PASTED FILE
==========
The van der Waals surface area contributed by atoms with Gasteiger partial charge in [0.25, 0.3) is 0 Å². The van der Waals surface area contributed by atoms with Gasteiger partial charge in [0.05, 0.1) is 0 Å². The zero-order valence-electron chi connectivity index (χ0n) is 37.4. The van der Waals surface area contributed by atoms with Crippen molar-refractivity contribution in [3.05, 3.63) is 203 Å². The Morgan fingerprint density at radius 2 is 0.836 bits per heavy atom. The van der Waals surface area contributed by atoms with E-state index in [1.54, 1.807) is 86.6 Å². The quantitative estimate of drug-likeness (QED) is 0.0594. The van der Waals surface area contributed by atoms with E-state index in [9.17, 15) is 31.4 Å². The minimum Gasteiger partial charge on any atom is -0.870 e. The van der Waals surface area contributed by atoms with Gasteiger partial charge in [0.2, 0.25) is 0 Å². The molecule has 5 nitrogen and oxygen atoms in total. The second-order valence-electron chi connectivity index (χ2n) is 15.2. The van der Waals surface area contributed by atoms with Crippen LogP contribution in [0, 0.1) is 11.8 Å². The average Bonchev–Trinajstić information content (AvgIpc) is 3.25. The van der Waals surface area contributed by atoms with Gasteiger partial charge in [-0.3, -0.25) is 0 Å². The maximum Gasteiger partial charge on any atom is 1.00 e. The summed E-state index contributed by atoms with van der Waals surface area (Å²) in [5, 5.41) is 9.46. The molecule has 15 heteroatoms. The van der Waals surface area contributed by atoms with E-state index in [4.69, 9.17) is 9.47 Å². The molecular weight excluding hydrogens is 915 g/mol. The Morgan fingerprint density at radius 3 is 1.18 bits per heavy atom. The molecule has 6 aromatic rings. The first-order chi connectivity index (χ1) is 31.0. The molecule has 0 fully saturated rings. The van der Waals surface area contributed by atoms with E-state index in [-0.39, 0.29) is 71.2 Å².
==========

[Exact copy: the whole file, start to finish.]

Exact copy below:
The van der Waals surface area contributed by atoms with Gasteiger partial charge in [0.25, 0.3) is 0 Å². The van der Waals surface area contributed by atoms with Gasteiger partial charge in [0.05, 0.1) is 0 Å². The zero-order valence-electron chi connectivity index (χ0n) is 37.4. The van der Waals surface area contributed by atoms with Crippen molar-refractivity contribution in [3.05, 3.63) is 203 Å². The Morgan fingerprint density at radius 2 is 0.836 bits per heavy atom. The van der Waals surface area contributed by atoms with E-state index in [1.54, 1.807) is 86.6 Å². The quantitative estimate of drug-likeness (QED) is 0.0594. The van der Waals surface area contributed by atoms with E-state index in [9.17, 15) is 31.4 Å². The minimum Gasteiger partial charge on any atom is -0.870 e. The van der Waals surface area contributed by atoms with Gasteiger partial charge in [0.2, 0.25) is 0 Å². The molecule has 5 nitrogen and oxygen atoms in total. The second-order valence-electron chi connectivity index (χ2n) is 15.2. The van der Waals surface area contributed by atoms with Crippen LogP contribution in [0, 0.1) is 11.8 Å². The average Bonchev–Trinajstić information content (AvgIpc) is 3.25. The van der Waals surface area contributed by atoms with Gasteiger partial charge in [-0.3, -0.25) is 0 Å². The maximum Gasteiger partial charge on any atom is 1.00 e. The summed E-state index contributed by atoms with van der Waals surface area (Å²) in [5, 5.41) is 9.46. The molecule has 15 heteroatoms. The van der Waals surface area contributed by atoms with E-state index in [4.69, 9.17) is 9.47 Å². The molecular weight excluding hydrogens is 915 g/mol. The Morgan fingerprint density at radius 3 is 1.18 bits per heavy atom. The molecule has 6 aromatic rings. The first-order chi connectivity index (χ1) is 31.0. The molecule has 0 fully saturated rings. The van der Waals surface area contributed by atoms with E-state index in [-0.39, 0.29) is 71.2 Å².